Root Canal Extractions
The goal of a root canal extraction is to ensure that the tooth is removed safely and that no infected tissue is left behind to inhibit complete healing. Emphasis is placed on proper removal of the tooth, periodontal ligament and any cyst formation by cleansing and debridement of the surgical site after the tooth is removed. This process allows for the most complete bone healing.
The name 'wisdom teeth' is age related - third molars don't erupt until teenage years and beyond, when people theoretically are "wiser to the world."
Common reasons for wisdom teeth removal include impaction, pain and crowding of the other teeth, which are typical tooth growth characteristics.
"If wisdom teeth are not visible, they are impacted or unable to erupt due to space and size limitations," says Dr. Petty. "Impacted teeth don't have enough room to grow, and will lay beneath the gums, which may or may not be a problem."
Pain and tooth crowding are also top wisdom teeth problems. Adults have forgotten what normal pain from a growing tooth feels like. Complications also can arise when wisdom teeth partially erupt. The broken gum acts as a breeding ground for bacteria and germs.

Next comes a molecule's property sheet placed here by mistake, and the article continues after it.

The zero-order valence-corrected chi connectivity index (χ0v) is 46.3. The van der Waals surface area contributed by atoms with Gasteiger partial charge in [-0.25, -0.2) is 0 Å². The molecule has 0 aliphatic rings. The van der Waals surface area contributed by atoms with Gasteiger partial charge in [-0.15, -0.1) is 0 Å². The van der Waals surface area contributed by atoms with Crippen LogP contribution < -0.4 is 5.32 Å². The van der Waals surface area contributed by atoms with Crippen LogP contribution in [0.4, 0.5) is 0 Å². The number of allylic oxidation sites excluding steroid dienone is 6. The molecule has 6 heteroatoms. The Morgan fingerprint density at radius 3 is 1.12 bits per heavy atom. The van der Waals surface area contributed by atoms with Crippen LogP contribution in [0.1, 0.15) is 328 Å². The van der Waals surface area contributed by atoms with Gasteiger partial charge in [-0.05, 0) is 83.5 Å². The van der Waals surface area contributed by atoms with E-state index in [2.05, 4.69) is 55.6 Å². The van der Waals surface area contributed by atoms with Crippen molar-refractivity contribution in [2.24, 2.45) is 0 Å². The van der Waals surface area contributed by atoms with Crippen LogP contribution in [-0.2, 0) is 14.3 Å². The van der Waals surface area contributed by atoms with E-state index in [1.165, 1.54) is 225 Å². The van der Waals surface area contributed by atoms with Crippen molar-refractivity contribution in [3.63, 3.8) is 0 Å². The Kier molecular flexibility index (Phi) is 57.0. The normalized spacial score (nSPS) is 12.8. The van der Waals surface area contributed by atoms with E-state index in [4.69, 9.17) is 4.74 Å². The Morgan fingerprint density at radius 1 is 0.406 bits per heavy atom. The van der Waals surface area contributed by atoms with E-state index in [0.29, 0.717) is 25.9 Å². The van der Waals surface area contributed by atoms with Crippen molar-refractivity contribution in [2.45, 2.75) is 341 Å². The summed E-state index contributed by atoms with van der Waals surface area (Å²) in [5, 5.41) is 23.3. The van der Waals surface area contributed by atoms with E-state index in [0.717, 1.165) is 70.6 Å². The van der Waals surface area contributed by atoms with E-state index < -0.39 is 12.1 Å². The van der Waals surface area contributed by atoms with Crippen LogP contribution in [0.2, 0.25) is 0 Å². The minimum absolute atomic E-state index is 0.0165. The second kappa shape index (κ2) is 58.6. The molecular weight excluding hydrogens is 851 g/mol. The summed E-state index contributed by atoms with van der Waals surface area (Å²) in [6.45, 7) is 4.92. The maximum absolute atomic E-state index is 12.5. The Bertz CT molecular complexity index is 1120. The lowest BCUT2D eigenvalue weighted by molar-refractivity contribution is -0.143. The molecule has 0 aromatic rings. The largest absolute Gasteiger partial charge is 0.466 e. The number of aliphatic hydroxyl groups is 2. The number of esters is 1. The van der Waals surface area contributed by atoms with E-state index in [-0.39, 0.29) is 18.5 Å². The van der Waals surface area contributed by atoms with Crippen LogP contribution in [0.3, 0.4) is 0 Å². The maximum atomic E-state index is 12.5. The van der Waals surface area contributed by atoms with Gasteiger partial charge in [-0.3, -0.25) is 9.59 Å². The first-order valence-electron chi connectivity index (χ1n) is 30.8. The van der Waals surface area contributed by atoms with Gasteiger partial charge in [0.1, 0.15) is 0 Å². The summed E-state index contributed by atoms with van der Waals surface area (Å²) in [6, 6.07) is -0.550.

When wisdom teeth partially erupt, food gets caught in the gums and may cause an infection, swelling, growth of a tumor or cyst and pain. If this happens, consult a dentist before problems worsen and affect overall oral health.
If wisdom teeth have erupted, the key to preserving them is maintaining good oral health by brushing twice a day and going to see a dentist twice a year.
Should a wisdom tooth/teeth need to be extracted, Dr. Nikolovski follows the same process as when removing a failed root canal which is after the extraction of the tooth he removes the periodontal ligaments and then debrides the socket of any infected bone and tissue.